“We offer all of the services ala carte – a client can choose just our engineering services or use our manufacturing services or they can use them all,” says Paul Vander Maazen, SMT’s vice president of sales and marketing.

“We like it when they use them all,” laughs Sumnicht, who went to high school with Vander Maazen in Appleton.

About five years ago, SMT finally had in place all the spokes of its wheel and business took off, Sumnicht says. The company saw steady growth, adding clients while current clients began bringing more parts of their product’s lifecycle to SMT.

SMT’s leaders were thinking about expanding the facility in 2008 to handle increased capacity when the recession hit. While some companies put off such plans, SMT moved ahead and added 25,000 square feet of manufacturing space and renovated 6,000 square feet of space to better suit the needs of its engineering staff. The project also allowed SMT to more directly incorporate higher level assembly work right into the manufacturing process.

“We doubled our manufacturing capacity with the remodel,” Vander Maazen says.
Incidentally, this wasn’t the first time the company was faced with the decision of whether to build in economic uncertainty. SMT signed on to be the first tenant in the industrial park at the corner of County Highway BB and County Highway CB in Grand Chute not long before the Sept. 11 attacks and the recession that followed.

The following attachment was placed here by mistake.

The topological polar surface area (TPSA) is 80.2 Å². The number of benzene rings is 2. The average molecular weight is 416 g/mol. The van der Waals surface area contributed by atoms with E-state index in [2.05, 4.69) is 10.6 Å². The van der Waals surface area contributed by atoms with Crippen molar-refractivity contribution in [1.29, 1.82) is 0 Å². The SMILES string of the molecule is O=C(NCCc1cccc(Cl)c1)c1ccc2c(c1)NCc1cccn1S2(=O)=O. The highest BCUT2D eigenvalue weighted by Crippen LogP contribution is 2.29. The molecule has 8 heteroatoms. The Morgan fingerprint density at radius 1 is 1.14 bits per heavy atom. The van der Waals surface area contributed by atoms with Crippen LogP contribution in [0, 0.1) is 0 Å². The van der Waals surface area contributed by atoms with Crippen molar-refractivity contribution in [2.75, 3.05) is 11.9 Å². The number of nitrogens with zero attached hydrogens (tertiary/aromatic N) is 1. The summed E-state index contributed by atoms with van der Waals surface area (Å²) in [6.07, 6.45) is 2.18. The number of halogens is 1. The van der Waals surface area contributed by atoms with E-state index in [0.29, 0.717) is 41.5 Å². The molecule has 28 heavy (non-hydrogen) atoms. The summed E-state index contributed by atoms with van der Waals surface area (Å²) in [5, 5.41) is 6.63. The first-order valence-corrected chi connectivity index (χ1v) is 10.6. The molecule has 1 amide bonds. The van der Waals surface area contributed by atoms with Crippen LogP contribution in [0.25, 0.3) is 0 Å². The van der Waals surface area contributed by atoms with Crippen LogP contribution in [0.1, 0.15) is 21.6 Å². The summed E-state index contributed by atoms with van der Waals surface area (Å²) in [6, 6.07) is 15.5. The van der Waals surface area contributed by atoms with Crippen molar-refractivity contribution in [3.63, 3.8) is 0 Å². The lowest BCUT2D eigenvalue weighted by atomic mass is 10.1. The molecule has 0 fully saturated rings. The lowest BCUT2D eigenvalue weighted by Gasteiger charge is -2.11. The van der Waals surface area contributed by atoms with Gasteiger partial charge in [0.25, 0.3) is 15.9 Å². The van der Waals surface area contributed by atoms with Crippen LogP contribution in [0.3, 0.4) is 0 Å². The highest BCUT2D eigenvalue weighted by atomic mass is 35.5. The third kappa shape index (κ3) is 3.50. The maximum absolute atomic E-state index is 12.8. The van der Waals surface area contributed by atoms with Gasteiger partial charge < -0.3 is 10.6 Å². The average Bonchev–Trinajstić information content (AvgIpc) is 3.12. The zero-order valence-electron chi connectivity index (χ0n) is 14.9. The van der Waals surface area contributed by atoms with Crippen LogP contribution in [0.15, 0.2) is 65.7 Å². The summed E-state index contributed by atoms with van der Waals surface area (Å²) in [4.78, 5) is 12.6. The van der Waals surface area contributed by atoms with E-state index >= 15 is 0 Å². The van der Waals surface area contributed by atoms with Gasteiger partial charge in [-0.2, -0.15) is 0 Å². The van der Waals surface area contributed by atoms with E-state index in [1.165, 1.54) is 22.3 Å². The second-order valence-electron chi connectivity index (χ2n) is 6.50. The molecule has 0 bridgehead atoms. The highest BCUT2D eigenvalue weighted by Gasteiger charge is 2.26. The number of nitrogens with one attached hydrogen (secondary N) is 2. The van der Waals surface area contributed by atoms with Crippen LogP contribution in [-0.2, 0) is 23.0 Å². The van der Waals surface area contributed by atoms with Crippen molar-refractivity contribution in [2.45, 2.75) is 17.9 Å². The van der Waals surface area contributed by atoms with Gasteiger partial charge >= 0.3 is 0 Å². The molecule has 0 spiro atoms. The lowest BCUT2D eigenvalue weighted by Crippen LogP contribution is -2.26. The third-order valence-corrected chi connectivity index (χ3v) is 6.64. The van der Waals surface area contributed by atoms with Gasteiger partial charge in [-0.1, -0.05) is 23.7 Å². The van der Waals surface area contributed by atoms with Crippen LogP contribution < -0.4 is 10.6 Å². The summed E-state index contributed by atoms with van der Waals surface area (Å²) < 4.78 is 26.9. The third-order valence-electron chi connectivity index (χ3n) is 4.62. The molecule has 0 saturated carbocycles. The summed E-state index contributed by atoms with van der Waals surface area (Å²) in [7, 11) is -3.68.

“We had committed before the attacks we were going to build here and then kept our word. We kept moving ahead, knowing that if we had the right facilities we would be able to drive more business,” Sumnicht says. “Business is sometimes a gamble. You take a chance and hope it works out. In our case, it did.”

Sumnicht credits the company’s success on its ability to be flexible and meet customers’ needs in a timely fashion.  Another boost to the company’s bottom line was becoming ITAR registered, which means it’s able to design and manufacture qualified military products (ITAR stands for International Traffic in Arms Regulations).

“Since other customers know we are ITAR registered and that we’ve met those strict guidelines, it creates a level of comfort for them that we will be able to handle their sensitive and proprietary needs as well,” Vander Maazen says.